Review Summary: Words cannot describe.2 of 2 thought this review was well written
Let's face it, sometimes you think you've heard it all. The intricite, pounding riffs pioneered by Mastodon, the soft-heavy dynamics perfected by late-era Isis, the sheer unadultered math chaos rampant through The Dillinger Escape Plan's extensive discography, it's all been done before and you wonder whether there's any spark of originality left in the music industry. Surprisingly, the truth sometimes lies in places where you wouldn't bother looking. Such is the case of the funeralviolence band Su19b
and their self-titled EP.
These Japanese masterminds play a revolutionary combination of devastating drone/funeral doom in the vein of Ahab or Corruptered interspersed with short, rapid outbursts of powerviolence/Japanese hardcore fury akin to early Crossed Out. Through its 5-minute runtime, Su19b convey more emotion and substance than any post metal or goregrind band in an hour, a proof of the band's high level of maturity and intellect. In essence, the one-minute microsongs are a lite version of what you always wanted to hear in Corrupted's music but never got the time to actually check it out.
The fuzzy, downtuned hardcore riffs are no Defeater but they perfectly complement the monolithic, crawling funeral sludge riffs which fade just as quickly as they burst into life. The unpredictable nature of the riffs is one of the key elements that makes this album enjoyable from start to finish. The album's short duration actually may seem as a huge minus for some people but you can still listen to Trap Them when the album's over. The vocalist is intense. His voice is very deep and restrained and although one may have the impression that he's sucking on a giant dick, he actually isn't. The drummer is fairly average (I doubt he even knows how to use triggers) but he knows when to hit the drums and when to let them rest.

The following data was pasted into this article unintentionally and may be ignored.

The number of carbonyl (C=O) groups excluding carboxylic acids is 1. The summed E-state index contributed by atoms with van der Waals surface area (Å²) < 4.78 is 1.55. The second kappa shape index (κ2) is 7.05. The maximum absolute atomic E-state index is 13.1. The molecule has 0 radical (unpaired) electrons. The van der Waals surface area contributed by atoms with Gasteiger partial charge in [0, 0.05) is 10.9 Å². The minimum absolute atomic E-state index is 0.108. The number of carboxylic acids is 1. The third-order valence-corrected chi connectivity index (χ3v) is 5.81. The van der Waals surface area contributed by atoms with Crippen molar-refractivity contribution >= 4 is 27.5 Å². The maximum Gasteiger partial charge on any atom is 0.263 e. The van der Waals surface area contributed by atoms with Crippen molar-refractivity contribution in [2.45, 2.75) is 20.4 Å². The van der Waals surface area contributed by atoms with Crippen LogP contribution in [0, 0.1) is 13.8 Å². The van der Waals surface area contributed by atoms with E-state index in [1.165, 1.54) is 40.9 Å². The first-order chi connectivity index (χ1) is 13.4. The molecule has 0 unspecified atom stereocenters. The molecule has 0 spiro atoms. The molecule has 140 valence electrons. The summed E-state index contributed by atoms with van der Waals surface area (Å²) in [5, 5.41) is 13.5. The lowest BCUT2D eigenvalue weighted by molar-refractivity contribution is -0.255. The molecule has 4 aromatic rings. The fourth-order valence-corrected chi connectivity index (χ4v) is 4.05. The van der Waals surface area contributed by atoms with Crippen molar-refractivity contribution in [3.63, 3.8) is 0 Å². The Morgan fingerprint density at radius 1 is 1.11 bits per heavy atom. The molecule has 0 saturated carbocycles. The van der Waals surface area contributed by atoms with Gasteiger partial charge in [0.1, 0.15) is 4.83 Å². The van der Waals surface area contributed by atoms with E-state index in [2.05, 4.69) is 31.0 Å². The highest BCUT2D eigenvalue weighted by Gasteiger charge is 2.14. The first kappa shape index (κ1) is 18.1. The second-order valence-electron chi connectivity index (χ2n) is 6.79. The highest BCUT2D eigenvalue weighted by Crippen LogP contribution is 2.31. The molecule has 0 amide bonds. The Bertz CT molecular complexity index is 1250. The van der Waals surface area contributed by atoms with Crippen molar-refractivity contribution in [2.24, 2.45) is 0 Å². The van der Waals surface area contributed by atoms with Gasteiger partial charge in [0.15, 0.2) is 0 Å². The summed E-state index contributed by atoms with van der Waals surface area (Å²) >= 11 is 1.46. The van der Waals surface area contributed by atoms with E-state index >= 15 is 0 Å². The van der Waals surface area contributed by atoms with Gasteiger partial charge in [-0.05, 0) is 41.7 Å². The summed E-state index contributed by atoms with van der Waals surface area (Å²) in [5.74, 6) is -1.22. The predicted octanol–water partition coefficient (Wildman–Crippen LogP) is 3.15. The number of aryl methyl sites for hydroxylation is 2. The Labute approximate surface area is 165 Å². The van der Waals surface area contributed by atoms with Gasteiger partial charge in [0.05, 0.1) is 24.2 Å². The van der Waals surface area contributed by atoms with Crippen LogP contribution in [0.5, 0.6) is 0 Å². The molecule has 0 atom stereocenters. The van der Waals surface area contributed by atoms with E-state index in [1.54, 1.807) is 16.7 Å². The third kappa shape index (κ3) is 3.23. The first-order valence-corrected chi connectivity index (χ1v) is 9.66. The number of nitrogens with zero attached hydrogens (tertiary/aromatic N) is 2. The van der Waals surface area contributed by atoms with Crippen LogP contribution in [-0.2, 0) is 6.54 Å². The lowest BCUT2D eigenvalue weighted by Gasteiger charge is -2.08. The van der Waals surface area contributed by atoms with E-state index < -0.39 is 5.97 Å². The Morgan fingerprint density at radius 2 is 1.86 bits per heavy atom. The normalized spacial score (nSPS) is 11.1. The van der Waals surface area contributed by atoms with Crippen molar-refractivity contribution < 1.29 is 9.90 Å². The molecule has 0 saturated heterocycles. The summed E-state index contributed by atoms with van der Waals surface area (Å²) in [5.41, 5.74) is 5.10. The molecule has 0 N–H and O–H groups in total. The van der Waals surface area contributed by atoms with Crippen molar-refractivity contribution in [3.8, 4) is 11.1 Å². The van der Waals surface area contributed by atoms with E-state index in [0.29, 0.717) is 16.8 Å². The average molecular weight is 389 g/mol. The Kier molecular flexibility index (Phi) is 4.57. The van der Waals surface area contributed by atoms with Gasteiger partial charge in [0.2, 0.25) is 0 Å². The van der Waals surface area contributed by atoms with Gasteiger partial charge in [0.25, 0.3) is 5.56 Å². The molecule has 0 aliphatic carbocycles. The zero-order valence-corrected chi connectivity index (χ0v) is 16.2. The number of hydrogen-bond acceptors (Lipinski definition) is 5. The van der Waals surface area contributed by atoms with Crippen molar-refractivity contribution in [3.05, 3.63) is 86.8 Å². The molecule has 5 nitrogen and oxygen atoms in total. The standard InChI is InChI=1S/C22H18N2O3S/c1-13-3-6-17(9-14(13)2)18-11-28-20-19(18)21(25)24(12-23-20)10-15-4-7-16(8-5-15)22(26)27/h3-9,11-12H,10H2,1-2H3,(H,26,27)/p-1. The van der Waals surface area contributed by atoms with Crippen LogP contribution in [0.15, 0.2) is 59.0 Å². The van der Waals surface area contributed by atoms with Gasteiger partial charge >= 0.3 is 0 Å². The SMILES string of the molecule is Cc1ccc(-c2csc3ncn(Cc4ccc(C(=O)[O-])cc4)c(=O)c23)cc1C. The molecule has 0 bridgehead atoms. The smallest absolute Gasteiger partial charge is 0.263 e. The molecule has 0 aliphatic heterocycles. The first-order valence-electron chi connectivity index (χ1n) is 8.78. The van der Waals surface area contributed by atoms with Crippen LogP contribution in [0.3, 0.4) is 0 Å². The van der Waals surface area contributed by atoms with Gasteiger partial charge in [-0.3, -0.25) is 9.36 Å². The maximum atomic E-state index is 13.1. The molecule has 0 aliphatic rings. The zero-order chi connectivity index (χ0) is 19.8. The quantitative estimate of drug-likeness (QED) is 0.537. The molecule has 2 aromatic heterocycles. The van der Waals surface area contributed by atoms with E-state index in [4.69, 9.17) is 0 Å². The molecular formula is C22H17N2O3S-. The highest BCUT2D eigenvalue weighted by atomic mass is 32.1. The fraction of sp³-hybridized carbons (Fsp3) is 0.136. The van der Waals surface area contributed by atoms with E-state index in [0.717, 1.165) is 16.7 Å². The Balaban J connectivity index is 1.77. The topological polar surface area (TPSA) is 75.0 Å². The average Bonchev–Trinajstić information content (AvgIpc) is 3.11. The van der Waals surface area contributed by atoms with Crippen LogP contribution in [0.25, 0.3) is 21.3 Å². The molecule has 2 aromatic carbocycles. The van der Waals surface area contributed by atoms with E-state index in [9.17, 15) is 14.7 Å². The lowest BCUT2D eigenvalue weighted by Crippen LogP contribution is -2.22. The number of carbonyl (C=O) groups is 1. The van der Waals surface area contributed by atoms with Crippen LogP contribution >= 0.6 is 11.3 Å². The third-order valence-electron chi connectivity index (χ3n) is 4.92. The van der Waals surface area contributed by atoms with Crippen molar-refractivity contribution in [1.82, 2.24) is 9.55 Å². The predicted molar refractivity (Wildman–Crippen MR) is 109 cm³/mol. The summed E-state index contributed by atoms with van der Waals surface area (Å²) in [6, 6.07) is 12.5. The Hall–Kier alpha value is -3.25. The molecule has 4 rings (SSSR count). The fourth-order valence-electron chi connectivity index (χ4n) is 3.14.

In conclusion, if you ever get tired of listening to Charles Bronson, Refused or any any other classic hardcore band in general, give this twisted, innovative band a chance. Or listen to Opeth. That works too.